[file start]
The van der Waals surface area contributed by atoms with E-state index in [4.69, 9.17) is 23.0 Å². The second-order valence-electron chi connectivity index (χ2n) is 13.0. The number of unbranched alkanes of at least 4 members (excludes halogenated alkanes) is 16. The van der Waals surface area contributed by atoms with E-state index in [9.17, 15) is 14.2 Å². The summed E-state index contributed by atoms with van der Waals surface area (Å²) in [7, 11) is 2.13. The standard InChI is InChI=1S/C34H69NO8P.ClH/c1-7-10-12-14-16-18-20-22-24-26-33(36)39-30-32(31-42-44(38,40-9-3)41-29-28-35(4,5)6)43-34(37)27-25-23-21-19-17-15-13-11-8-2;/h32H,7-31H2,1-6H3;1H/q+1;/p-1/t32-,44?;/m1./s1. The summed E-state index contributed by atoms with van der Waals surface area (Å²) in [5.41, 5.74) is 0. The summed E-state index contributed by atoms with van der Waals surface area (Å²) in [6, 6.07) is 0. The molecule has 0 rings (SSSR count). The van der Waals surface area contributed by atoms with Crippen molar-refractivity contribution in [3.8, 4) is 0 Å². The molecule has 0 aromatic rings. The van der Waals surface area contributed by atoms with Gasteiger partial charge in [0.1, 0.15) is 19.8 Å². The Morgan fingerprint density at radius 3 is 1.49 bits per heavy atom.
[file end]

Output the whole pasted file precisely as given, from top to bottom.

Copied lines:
The van der Waals surface area contributed by atoms with E-state index in [4.69, 9.17) is 23.0 Å². The second-order valence-electron chi connectivity index (χ2n) is 13.0. The number of unbranched alkanes of at least 4 members (excludes halogenated alkanes) is 16. The van der Waals surface area contributed by atoms with E-state index in [9.17, 15) is 14.2 Å². The summed E-state index contributed by atoms with van der Waals surface area (Å²) in [7, 11) is 2.13. The standard InChI is InChI=1S/C34H69NO8P.ClH/c1-7-10-12-14-16-18-20-22-24-26-33(36)39-30-32(31-42-44(38,40-9-3)41-29-28-35(4,5)6)43-34(37)27-25-23-21-19-17-15-13-11-8-2;/h32H,7-31H2,1-6H3;1H/q+1;/p-1/t32-,44?;/m1./s1. The summed E-state index contributed by atoms with van der Waals surface area (Å²) in [5.41, 5.74) is 0. The summed E-state index contributed by atoms with van der Waals surface area (Å²) in [6, 6.07) is 0. The molecule has 0 rings (SSSR count). The van der Waals surface area contributed by atoms with Crippen molar-refractivity contribution in [3.8, 4) is 0 Å². The molecule has 0 aromatic rings. The van der Waals surface area contributed by atoms with Gasteiger partial charge in [0.1, 0.15) is 19.8 Å². The Morgan fingerprint density at radius 3 is 1.49 bits per heavy atom.